Friday, April 12, 2024

Three cheers for the long goodbye to SNAs

Avatar photo
Alan Emerson will be pleased to see the back of a certain piece of environmental legislation.
Reading Time: 3 minutes

Let me say up front that I am strongly opposed to the Significant Natural Areas legislation. If someone wants something on my land they can convince me of its importance or pay for it. 

In addition, the current legislation is sloppy, as “significant” isn’t defined. That means councils and iwi can confiscate virtually at whim. There’s no scientific rigour and in some cases the land confiscation has occurred as a result of aerial photos.   

For those and many other reasons I was pleased with Associate Environment Minister Andrew Hoggard’s statement on Significant Natural Areas (SNAs).

Hoggard told councils that “the government has agreed to suspend the requirement for councils to comply with the SNA provisions of the National Policy Statement for Indigenous Biodiversity for three years while it replaces the Resource Management Act”.

The statement shouldn’t have surprised anyone as during the last term of the previous government, ACT agricultural spokesperson Mark Cameron launched a petition to stop the land grab. 

He issued a statement condemning SNAs and promising repeal. Hoggard has continued that crusade and good on him.

The Hoggard statement brought the predictable bleats from outfits such as the Environmental Defence Society (EDS) and a bevy of lawyers claiming the statement was encouraging councils to break the law.

I’d dispute that. Councils were told to sit on their hands for three years, which is the best advice you could ever give to some of them. 

To then compare Hoggard’s statement to the activities of the late RD Muldoon was, in my view, bizarre.

In my old stomping ground, the South Island’s West Coast, the whole SNA debate became ridiculous. The reality is that only 15% of land on the coast is in private hands so what are councils doing interfering with the property rights of that minority – the minority that provides the wealth those councils enjoy?

Once a SNA has been declared, for whatever reason, a farmer can appeal if he or she has the resources to do so. The level of scientific proof of an SNA is minimal and for SNAs “of significance to Maori”, the burden of proof is also light.

Environment Canterbury describes SNAs as “areas, sites and habitats of high natural, physical, heritage or cultural value” and that, in my humble view, could mean anything.

In addition, who decides, especially when it comes to heritage and cultural value as that is incredibly broad? For example, what’s the definition of “heritage or cultural value”?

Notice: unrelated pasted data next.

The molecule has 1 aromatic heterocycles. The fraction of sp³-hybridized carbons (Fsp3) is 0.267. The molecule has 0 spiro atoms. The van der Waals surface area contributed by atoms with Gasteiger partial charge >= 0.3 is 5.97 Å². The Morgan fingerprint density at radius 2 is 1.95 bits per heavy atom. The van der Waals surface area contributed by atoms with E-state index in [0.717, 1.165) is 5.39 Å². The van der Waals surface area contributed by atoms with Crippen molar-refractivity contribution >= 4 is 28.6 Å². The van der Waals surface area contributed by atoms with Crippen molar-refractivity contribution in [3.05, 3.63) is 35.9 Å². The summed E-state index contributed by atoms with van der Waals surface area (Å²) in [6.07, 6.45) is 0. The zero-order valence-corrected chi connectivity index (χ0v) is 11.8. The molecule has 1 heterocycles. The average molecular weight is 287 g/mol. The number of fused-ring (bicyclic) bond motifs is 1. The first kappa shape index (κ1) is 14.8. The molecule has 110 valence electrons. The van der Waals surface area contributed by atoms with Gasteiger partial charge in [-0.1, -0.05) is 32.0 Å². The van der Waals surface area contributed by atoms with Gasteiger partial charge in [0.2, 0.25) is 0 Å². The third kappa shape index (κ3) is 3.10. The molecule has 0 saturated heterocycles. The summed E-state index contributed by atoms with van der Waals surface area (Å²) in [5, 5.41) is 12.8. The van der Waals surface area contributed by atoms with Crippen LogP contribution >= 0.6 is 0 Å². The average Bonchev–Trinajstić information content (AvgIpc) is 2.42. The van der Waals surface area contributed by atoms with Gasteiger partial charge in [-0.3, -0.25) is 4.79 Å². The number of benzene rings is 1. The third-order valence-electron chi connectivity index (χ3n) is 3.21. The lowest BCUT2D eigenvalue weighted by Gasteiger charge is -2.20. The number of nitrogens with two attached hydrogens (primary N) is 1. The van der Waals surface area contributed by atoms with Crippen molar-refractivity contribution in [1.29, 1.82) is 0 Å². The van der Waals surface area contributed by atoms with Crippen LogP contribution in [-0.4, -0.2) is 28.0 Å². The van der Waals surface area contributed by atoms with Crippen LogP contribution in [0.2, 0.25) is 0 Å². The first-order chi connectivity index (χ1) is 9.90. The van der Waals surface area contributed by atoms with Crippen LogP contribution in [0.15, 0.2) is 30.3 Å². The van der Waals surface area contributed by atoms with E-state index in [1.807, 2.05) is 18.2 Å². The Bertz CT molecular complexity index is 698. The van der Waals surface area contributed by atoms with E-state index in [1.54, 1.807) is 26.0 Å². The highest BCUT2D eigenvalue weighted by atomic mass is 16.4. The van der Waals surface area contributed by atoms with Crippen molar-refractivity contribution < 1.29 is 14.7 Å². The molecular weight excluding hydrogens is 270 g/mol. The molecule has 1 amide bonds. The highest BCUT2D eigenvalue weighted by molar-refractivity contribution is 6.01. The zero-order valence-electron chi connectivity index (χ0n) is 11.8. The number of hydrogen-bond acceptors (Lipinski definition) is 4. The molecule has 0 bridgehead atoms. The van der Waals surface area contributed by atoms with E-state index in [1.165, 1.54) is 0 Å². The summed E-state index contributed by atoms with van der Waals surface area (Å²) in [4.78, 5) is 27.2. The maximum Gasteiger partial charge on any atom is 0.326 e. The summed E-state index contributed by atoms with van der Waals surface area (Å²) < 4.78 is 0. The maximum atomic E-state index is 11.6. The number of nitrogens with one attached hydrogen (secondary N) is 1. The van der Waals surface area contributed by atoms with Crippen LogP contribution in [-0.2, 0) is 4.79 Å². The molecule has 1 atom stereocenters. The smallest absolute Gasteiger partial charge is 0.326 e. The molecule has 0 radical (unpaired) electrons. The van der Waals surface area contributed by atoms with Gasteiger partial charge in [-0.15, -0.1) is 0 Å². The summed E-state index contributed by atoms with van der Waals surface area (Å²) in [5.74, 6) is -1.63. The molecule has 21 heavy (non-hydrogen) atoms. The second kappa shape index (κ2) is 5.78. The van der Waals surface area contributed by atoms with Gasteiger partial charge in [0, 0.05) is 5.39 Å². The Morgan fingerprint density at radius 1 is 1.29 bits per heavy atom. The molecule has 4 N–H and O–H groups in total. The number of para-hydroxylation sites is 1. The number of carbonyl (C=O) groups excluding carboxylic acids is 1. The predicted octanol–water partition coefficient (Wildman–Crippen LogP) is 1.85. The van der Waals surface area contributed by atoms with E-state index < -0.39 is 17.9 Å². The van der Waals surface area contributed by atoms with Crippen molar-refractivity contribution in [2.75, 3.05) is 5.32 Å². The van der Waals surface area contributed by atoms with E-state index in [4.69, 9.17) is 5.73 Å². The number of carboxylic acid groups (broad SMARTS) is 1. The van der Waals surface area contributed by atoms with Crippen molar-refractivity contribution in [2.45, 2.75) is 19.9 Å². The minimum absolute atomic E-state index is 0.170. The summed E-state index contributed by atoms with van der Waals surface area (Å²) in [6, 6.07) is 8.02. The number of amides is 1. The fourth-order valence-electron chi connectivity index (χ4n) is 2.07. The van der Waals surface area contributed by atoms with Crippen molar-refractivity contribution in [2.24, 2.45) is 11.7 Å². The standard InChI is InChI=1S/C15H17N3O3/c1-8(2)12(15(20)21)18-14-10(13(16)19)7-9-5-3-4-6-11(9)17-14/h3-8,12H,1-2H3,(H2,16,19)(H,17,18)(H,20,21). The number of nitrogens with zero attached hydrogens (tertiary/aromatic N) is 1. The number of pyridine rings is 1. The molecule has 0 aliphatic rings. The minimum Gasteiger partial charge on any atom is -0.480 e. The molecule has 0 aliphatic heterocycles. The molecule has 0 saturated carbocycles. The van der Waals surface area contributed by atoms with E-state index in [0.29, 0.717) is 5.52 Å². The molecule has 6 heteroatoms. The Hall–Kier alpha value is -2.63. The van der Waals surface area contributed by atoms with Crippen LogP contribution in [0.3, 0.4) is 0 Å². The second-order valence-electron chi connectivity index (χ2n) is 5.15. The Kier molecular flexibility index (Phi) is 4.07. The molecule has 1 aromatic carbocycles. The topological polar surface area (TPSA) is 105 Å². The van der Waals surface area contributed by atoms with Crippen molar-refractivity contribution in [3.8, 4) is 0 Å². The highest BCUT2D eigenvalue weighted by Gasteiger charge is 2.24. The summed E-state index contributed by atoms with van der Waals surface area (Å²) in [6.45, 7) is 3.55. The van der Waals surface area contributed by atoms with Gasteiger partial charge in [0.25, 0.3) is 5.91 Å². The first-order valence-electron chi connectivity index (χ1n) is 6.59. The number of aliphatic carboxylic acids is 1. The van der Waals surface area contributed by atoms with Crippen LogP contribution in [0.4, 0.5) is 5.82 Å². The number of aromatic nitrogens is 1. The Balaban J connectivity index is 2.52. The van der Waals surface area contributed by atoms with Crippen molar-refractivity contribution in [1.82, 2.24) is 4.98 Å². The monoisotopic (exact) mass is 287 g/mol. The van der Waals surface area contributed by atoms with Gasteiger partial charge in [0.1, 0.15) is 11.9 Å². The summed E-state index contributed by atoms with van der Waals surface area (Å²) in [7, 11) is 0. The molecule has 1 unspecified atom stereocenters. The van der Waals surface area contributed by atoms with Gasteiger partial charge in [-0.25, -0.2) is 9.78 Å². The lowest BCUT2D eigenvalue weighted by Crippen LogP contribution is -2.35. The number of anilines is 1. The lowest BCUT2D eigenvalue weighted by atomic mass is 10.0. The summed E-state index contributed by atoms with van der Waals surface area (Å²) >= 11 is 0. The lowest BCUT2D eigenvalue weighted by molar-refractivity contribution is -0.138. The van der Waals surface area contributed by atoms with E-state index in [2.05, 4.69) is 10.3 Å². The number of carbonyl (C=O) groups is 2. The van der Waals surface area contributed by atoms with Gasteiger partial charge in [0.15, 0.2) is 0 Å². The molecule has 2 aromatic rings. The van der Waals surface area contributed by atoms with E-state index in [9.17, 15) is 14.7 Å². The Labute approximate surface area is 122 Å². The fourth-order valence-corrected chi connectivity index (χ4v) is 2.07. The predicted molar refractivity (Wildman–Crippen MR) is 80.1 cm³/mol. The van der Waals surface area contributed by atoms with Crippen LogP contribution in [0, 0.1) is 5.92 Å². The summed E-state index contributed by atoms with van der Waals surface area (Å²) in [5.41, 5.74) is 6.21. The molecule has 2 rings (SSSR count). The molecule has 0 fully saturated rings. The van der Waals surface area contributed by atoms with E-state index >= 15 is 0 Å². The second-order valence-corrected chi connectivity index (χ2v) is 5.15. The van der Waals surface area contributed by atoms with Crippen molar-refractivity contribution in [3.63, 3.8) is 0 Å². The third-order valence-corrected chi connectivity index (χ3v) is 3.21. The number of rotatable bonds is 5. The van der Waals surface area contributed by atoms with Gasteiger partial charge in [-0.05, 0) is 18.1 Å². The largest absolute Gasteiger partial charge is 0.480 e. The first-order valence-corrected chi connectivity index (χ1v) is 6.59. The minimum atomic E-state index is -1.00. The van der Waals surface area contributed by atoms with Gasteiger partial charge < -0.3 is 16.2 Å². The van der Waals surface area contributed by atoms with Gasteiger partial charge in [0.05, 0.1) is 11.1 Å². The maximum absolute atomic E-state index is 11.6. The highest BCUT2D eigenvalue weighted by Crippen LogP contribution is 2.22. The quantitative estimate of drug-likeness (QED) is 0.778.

Am I going to have a 20-something-year-old with an obscure degree assuring me they have a lifetime of experience in all things before telling me what I can and can’t do on my property? 

Some time ago I had a mate phoned by that 20-something-year-old to be told that there was a stand of totara at the back of the property and they were going to inspect it with a view to classifying it. They were told not to come onto the property.

The reality was, if the council employee had bothered to do any research, that the stand of totara was part of a fenced-off regeneration area of over 100 hectares that several neighbours had banded together to preserve. 

Such is the level of ignorance promoted by some councils.

The Hoggard statement received support and criticism.

The EDS came out describing the Hoggard statement as “the latest in a rolling maul of attacks on the constitution and environment by the government”. It added “it represents Executive overreach in a way not seen since the 1970s”.

You’d hold your breath over that hysteria and one could suggest that the author have a cup of tea and a lie-down.

On the other side you had Federated Farmers and Beef + Lamb NZ, who predictably came out in support of Hoggard.

Feds issued a statement under the heading “Another unworkable farming law bites the dust”.

It said “the suspension of SNA rules is a positive step forward for both farmers and New Zealand’s biodiversity”.

Feds biodiversity spokesperson Mark Hooper told me that “these unworkable rules were universally despised by farmers and we’re pleased to see the back of them”. 

That “farmers opposed these rules because they infringed on our property rights and added endless layers of unnecessary complexity, compliance and cost for very little environmental gain”.

I agree.

The issue is that you had a jackbooted law that, as Hooper said, infringed on property rights and created a bureaucratic nightmare. 

It had no scientific credibility and it wasn’t always run by people qualified to do so.

For those reasons alone it deserved the boot and congratulations to Hoggard for starting the process and please don’t stop.

And if in the process he offended some, well, so be it. As Napoleon was reputed to have said, “you can’t make omelettes without breaking eggs”.

People are also reading